Douglas Lance Gibson

Douglas Lance Gibson is a Sydney based artist working primarily within the photographic medium. Instead of crafting a scene to photograph from scratch, Gibson prefers to chance his hand and attempt to find existing situations that align naturally with his concepts, allowing new readings to emerge from seemingly unrelated objects and events through composition and sequencing. While this approach may suggest something more akin to documentary, Gibson is not interested in capturing an objective view of the world, remaining wary of photography’s relationship to truth, text and time.

For his largest project, What Was Once Yesterday, Today & Tomorrow, Gibson used the International Date Line as a starting point, looking at the unrealised mystical potential of the date line, and the colonization and exploitation of time as a commodity by Western powers. Using photographs taken on the Fijian island of Taveuni, the series is a mediation on time and the multiple forms and roles it takes on in society and in nature, positioning Clock-Time as the ill fitting overcoat of the natural world. His current work-in-progress, A History of Humankind, looks to find the traces of ancient pivotal developments in the local built environment, and the unforeseen consequences these may have played on society. Another part of Gibson’s practice has been running photography workshops in indigenous communities in the Kimberley.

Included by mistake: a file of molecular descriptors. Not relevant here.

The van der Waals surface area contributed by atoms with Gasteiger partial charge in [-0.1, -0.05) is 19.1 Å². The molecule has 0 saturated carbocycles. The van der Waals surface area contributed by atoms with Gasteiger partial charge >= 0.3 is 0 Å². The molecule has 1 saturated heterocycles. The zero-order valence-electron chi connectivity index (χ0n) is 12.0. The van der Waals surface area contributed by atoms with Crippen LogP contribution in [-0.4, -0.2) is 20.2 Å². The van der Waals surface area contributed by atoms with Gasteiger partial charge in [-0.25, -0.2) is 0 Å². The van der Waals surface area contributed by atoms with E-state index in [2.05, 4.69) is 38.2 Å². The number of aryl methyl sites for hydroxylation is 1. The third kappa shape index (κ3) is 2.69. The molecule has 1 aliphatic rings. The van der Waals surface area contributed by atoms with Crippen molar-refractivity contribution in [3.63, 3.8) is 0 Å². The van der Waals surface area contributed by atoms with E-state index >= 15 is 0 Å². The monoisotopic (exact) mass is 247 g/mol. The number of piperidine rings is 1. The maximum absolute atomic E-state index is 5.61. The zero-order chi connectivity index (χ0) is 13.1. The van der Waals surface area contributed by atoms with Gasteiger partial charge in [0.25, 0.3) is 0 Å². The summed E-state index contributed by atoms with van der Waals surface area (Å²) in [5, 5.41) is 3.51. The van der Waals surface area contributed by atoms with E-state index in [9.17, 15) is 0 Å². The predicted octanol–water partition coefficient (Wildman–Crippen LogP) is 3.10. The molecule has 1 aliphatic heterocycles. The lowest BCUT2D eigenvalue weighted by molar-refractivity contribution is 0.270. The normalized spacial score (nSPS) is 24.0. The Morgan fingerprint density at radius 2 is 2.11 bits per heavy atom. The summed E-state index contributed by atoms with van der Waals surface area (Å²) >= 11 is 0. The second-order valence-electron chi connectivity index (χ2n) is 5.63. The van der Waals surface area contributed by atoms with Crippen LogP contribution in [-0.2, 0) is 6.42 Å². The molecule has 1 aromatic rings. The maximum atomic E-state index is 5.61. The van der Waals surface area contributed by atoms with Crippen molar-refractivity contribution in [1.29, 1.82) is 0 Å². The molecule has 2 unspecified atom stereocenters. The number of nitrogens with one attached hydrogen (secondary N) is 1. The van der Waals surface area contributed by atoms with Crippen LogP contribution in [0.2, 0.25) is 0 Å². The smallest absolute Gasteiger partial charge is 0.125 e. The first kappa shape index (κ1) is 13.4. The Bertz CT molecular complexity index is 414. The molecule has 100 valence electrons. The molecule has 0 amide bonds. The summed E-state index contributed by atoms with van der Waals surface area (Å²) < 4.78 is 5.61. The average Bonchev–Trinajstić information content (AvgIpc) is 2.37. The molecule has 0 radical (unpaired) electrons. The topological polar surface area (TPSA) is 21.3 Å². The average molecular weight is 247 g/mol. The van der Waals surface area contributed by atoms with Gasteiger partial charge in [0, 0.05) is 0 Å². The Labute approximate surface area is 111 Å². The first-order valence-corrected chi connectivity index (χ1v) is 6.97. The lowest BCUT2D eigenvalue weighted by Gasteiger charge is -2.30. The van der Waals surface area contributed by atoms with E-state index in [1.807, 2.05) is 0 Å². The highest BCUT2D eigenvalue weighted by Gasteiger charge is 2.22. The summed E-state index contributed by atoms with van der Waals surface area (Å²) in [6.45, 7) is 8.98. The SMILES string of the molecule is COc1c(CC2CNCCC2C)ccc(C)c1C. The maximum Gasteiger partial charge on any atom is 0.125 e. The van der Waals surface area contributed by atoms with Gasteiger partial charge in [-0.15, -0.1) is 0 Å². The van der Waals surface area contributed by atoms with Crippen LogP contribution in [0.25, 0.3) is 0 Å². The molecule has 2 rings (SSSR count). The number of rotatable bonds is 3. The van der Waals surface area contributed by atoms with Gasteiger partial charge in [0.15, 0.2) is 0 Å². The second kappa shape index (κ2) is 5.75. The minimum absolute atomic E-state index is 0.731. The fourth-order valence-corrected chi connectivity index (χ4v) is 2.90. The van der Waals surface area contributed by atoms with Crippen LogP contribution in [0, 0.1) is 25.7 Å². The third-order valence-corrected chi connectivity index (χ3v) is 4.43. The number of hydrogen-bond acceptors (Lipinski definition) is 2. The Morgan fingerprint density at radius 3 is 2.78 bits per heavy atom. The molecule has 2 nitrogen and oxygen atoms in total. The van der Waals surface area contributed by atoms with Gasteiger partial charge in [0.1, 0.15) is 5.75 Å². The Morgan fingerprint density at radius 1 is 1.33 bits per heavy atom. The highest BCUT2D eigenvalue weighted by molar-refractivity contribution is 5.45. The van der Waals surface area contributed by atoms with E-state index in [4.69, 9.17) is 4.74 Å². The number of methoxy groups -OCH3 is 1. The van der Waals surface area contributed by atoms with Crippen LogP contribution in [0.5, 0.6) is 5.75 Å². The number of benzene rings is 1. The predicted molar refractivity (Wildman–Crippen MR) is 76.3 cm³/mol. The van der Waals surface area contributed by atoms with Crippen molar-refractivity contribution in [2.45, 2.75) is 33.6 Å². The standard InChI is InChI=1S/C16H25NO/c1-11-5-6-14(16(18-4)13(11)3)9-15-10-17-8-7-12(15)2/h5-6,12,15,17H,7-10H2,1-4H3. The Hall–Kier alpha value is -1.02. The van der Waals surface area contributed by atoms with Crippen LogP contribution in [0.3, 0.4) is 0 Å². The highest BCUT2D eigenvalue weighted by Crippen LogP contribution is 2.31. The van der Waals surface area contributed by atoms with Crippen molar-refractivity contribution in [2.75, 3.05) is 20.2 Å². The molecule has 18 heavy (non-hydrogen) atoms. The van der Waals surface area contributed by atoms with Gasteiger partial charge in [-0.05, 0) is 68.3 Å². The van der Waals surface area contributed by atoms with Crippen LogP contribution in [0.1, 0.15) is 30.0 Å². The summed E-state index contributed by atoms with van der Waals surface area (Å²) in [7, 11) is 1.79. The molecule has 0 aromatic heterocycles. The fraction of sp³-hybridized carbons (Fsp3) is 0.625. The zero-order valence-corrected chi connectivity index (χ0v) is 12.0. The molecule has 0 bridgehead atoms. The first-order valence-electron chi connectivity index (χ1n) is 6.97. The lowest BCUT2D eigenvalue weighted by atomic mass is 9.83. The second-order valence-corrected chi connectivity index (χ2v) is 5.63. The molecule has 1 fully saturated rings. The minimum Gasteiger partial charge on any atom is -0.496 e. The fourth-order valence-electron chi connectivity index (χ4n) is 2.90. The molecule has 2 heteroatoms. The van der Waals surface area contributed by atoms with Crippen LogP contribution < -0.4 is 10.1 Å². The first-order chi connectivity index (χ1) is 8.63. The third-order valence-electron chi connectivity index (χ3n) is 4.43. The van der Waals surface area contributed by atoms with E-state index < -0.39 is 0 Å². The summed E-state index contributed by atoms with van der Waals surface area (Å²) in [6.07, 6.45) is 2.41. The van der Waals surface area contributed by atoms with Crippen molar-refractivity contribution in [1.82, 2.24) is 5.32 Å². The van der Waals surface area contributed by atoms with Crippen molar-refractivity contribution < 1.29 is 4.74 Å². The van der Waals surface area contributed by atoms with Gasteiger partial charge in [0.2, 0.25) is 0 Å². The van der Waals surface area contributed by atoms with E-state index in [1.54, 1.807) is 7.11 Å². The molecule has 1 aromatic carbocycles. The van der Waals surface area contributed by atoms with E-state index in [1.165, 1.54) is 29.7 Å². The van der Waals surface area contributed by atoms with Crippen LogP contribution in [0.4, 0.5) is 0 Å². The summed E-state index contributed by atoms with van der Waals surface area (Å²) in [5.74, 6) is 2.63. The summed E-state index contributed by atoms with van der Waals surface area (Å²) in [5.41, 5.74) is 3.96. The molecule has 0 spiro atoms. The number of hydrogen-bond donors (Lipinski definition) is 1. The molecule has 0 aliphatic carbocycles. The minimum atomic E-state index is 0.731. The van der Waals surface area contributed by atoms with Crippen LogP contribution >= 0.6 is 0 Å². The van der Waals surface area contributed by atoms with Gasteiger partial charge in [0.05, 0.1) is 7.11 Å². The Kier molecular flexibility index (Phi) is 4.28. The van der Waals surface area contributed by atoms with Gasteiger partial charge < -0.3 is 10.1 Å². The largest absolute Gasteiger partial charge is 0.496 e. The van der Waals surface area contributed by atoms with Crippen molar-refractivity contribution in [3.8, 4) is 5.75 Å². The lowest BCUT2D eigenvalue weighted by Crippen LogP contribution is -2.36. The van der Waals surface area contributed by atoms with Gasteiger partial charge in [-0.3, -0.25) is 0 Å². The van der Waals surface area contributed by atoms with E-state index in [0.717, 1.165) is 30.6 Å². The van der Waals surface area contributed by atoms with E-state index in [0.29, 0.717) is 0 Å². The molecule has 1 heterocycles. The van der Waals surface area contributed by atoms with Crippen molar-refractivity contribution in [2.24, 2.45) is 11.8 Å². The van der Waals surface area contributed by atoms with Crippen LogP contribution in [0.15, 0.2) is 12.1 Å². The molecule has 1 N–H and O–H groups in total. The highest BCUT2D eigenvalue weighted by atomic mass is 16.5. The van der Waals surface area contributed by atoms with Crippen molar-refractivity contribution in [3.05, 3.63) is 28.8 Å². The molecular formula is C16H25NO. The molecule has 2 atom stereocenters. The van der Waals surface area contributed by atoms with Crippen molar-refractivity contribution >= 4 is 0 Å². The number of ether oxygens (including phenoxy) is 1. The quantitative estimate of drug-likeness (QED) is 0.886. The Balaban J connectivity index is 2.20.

Partnering with local schools and community centres, Gibson helped secure funding for camera and lighting equipment, and oversaw the education and training, with the aim of creating a family portrait studio owned and run by local Aboriginal women. His work has been exhibited in Sydney, Melbourne, Canberra, and Paris. He was a finalist in the National Photographic Portrait Prize in 2015. In November 2017, Gibson held his first solo exhibition with Tolarno Galleries. Gibson is represented by Tolarno Galleries, Melbourne.